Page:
4. Wen Hua, Zhongyuan Wang, Haixun Wang, Kai Zheng, and Xiaofang Zhou, Short Text Understanding Through Lexical-Semantic Analysis, in International Conference on Data Engineering (ICDE), April 2015. (Best Paper Award)
  5. Zhongyuan Wang, Haixun Wang, and Zhirui Hu, Head, Modifier, and Constraint Detection in Short Texts, in International Conference on Data Engineering (ICDE), 2014.
  6. Yangqiu Song, Haixun Wang, Zhongyuan Wang, Hongsong Li, and Weizhu Chen, Short Text Conceptualization using a Probabilistic Knowledgebase, in IJCAI, 2011.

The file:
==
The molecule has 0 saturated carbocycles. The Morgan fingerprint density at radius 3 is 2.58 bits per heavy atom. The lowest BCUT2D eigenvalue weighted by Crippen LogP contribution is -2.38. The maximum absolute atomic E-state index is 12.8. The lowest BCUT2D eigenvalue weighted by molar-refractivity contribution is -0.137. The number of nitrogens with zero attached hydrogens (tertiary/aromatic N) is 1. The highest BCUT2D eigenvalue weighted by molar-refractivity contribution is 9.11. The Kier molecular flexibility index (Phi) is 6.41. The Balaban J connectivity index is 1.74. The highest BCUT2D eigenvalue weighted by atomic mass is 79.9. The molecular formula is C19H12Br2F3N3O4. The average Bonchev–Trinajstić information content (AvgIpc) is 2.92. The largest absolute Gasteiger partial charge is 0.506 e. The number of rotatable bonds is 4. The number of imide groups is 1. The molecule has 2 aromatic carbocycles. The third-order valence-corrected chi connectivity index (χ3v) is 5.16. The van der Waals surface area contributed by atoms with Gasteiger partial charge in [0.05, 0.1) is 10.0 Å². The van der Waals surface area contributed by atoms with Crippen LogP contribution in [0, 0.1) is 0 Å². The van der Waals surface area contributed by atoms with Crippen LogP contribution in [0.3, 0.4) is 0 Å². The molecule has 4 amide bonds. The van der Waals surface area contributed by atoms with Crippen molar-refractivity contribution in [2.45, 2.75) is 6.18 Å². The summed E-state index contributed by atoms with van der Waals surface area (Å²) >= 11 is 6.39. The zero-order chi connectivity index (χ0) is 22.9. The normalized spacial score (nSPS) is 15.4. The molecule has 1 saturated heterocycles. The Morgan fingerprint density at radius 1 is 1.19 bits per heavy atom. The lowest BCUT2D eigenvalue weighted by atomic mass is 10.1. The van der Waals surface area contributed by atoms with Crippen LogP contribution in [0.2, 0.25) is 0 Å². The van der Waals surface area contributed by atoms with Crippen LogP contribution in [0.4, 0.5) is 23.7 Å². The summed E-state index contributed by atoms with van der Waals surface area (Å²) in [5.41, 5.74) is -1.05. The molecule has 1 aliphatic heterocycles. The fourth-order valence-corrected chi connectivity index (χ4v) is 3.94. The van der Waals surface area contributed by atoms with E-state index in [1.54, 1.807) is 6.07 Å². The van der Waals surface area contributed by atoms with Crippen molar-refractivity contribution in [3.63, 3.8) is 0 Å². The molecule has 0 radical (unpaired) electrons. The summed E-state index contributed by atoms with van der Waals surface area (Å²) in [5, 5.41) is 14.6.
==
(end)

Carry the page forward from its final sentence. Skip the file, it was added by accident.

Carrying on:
Contacts

Team Members:

Group
  Data Mining and Enterprise Intelligence Group, MSRA

Acknowledgments
We would like to acknowledge Haixun Wang, Zhongyuan Wang, Yangqiu Song, Hongsong Li, and many interns for their contributions to the Microsoft Concept Graph and the Microsoft Concept Tagging model. Especially for Haixun Wang, he initiated and led this project when he was at Microsoft Research. We highly appreciate his tremendous contributions and insightful vision which make this project succeed finally.